Wednesday, February 15, 2012

It Seems The NEHTA War-Room Has Gone Into Overdrive. Maybe They Have Realised The Jig Might Be Up!

That there has been not much news out of the Senate Legislative Committee’s PCEHR Enquiry should not leave anyone with the impression that nothing is happening.
Indeed the absolute reverse is true and there is a lot of not very edifying activity going on behind the scenes.
In the Australian yesterday we had this article appear in the Predictions 2012 section:

Creating record system a huge task

  • INFLUENCER: PAUL MADDEN, CHIEF INFORMATION AND KNOWLEDGE OFFICER, DEPARTMENT OF HEALTH AND AGEING
A HUGE overhaul of federal IT systems in support of national health reform has begun, putting Health chief information officer Paul Madden in the hot seat with several big-ticket programs.
Under the Gillard government's shift to activity-based funding for public hospitals, new agencies, including the Independent Hospital Pricing Authority, National Health Performance Authority and National Health Funding Body, will between them set prices, monitor performance and ensure accountability.
The agencies need a common IT platform that ultimately ties the commonwealth, state and territory health departments into a unified system.
"We've recently awarded Accenture a contract (worth $111 million) for an enterprise data warehouse to support the information management and performance reporting that is part and parcel of activity-based funding," Madden says. "The same EDW will also support information management for the department."
Because all of the information will eventually be held in the one system, Madden will establish an enterprise data governance framework and enterprise information management plan "to ensure everyone is reporting on the basis of the same approach".
Madden is also looking for an enterprise documents and records management system, and an enterprise capability for grants management. "Part of my approach is to look at more expedient ways of doing things," he says.
"We can't afford multiple investments in what is essentially the same capability but supported by a different system.
"You're paying for the same thing more than once but, even worse, we've got people in different divisions using different work practices because they're on a different system. Staff should be using the same systems to do the same basic functions."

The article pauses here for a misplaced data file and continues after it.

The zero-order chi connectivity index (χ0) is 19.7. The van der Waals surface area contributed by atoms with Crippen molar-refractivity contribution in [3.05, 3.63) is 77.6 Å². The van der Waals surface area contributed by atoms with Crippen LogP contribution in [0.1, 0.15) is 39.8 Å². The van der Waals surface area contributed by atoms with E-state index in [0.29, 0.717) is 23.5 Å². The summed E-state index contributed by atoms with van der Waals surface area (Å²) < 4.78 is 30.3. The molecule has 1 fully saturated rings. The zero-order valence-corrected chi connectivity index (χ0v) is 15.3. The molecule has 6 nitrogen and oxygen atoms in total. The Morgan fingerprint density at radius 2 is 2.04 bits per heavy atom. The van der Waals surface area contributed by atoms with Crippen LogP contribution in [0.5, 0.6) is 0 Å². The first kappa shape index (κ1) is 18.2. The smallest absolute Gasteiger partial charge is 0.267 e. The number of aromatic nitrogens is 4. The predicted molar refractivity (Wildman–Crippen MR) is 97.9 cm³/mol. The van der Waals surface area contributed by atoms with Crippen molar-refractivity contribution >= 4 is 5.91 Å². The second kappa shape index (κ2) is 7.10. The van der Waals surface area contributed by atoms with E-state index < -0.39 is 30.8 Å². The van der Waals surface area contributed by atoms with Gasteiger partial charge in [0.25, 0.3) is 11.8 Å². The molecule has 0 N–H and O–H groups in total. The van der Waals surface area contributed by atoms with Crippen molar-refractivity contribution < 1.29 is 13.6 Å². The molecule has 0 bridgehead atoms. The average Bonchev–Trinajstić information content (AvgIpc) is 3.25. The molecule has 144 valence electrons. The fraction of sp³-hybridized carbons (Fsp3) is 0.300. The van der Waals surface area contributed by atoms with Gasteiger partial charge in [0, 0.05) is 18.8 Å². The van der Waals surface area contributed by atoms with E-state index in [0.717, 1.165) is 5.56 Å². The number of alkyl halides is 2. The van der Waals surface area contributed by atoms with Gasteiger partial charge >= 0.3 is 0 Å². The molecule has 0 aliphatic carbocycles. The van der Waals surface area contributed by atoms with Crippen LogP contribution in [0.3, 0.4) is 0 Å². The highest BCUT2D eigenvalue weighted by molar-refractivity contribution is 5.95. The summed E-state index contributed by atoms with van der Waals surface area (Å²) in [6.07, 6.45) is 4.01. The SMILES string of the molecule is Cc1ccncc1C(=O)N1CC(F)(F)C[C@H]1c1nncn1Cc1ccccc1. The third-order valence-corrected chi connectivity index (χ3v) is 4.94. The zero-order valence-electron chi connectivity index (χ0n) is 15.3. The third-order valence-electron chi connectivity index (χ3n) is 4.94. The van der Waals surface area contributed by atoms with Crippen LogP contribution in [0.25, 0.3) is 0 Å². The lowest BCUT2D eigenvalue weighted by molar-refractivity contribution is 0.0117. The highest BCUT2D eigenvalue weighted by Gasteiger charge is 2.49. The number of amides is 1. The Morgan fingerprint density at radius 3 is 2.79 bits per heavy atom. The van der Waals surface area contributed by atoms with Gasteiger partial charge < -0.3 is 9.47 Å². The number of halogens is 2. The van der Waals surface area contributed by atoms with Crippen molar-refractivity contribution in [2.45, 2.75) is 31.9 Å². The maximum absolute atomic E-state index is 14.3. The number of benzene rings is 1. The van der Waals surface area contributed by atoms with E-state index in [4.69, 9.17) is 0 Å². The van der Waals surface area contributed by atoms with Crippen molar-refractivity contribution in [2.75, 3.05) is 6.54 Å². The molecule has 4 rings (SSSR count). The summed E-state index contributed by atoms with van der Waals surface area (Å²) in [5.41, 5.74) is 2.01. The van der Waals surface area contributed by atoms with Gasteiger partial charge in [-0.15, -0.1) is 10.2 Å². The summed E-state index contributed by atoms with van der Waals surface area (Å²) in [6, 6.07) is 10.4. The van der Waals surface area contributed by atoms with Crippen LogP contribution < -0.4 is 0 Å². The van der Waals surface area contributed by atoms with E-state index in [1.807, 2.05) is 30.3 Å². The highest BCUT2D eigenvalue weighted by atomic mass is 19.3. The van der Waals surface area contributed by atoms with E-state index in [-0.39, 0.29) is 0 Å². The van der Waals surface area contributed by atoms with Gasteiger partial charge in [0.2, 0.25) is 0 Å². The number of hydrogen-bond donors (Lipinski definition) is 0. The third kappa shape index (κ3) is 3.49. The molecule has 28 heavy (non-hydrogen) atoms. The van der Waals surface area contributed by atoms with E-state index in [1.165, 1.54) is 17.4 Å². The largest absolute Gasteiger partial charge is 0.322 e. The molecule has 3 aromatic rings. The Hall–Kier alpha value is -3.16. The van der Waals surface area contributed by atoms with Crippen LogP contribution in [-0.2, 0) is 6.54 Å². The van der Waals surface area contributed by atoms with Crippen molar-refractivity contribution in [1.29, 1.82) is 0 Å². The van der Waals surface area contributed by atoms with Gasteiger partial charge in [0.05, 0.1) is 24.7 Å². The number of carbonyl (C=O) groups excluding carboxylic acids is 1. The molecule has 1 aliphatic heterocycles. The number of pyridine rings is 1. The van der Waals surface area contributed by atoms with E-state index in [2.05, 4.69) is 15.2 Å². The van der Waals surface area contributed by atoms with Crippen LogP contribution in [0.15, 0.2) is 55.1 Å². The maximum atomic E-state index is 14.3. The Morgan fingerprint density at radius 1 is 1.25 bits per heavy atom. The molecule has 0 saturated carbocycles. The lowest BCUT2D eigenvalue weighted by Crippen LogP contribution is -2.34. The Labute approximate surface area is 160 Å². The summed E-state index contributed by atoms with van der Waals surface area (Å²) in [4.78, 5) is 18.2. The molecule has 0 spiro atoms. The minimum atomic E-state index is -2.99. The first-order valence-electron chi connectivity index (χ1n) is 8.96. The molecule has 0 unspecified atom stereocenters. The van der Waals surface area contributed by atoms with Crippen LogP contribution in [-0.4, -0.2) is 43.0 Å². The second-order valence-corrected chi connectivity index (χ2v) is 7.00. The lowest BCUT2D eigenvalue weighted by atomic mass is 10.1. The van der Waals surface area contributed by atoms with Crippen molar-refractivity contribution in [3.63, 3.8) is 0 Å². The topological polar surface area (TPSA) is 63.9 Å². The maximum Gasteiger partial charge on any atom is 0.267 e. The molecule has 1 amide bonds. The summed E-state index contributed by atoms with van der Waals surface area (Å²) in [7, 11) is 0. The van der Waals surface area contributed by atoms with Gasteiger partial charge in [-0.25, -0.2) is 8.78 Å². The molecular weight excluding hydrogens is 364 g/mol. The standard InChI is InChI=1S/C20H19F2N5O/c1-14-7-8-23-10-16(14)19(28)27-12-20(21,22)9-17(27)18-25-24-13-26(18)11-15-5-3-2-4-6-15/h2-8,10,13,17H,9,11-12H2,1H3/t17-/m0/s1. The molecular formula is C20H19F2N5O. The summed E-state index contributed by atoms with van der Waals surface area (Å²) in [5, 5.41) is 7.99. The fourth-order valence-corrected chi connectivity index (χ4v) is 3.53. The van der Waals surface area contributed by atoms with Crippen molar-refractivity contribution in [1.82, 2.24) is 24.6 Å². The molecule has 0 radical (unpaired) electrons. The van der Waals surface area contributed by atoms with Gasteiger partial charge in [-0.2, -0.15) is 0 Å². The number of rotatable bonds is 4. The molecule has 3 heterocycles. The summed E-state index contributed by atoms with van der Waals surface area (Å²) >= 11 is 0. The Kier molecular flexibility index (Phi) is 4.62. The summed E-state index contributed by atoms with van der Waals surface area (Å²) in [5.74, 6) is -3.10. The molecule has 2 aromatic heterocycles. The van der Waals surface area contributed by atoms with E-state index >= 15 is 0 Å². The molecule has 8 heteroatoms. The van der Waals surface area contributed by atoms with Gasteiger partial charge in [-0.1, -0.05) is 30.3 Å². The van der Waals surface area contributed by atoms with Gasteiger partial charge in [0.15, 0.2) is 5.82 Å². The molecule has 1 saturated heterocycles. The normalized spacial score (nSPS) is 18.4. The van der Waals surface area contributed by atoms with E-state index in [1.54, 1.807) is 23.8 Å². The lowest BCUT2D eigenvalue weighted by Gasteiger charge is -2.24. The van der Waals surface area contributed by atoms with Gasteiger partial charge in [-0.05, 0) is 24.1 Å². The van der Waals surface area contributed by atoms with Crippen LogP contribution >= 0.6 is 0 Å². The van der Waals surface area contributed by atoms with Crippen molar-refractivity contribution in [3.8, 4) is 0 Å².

Madden is still developing a long-term strategy for the department's information systems but expects to have some conversations with the jurisdictions on aspects of data management along the way.
Lots more here:
And guess what not a single comment on the PCEHR and NEHTA. I wonder why?
Also of note is that we are seeing increasingly excited attacks from the NEHTA paid blogger ‘journalist’ on just what an awful collection of souls make up the MSIA and how the executive must be ‘unrepresentative swill’!
As an extra we have the last of many so far side swipes at me as well - saying I am not equipped in any way to be commenting - and presumably wondering why anyone reads the blog. (About 300 people per day do bye-the-way).
Incidentally I am also told that there is a chance there might be a short delay in the report of the PCEHR Committee Report and that the Committee would probably be able to consider additional submissions for the next week or two.
I note a new submission appeared as late as yesterday so input is still arriving and being considered!
Here are the contact details:
“For further information, contact:
Committee Secretary
Senate Standing Committees on Community Affairs
PO Box 6100
Parliament House
Canberra ACT 2600
Australia
Phone:  +61 2 6277 3515
Fax:        +61 2 6277 5829
If you have any views from any perspective get writing and submitting! Comments to the Committee addressing issues of patient safety, program governance and other issues I bang on about would be especially welcome!
What does all that is going on mean? From what I describe here and from a range of other sources what is actually happening is an attempt on the part of NEHTA to ensure any independent review of their activity and any independent scrutiny of the outcomes they create is simply suppressed or at best ineffective in causing any change to their plans - and especially their budget. If this is not true why all the public abuse rather than private e-mail and calls. I, and indeed the MSIA, are very easy to find!
NEHTA knows it is hanging on by a thread in terms of reputation and funding and is lashing out trying to protect its position. - it is as simple as that I reckon!
I can also tell you it is all getting pretty nasty and I don’t expect things to get better until we see the PCEHR report from the Senate!
David.

2 comments:

Anonymous said...

DOHA's absolute unwillingness to comment on the future of NEHTA and PCEHR post July was a remarkable feature of testimony.

B said...

"Madden is still developing a long-term strategy for the department's information systems but expects to have some conversations with the jurisdictions on aspects of data management along the way."

That's interesting. Health is busy spending money on IT systems but hasn't yet developed an information systems strategy.

Isn't this a bit backwards?

Shouldn't it be strategy first, then implementation?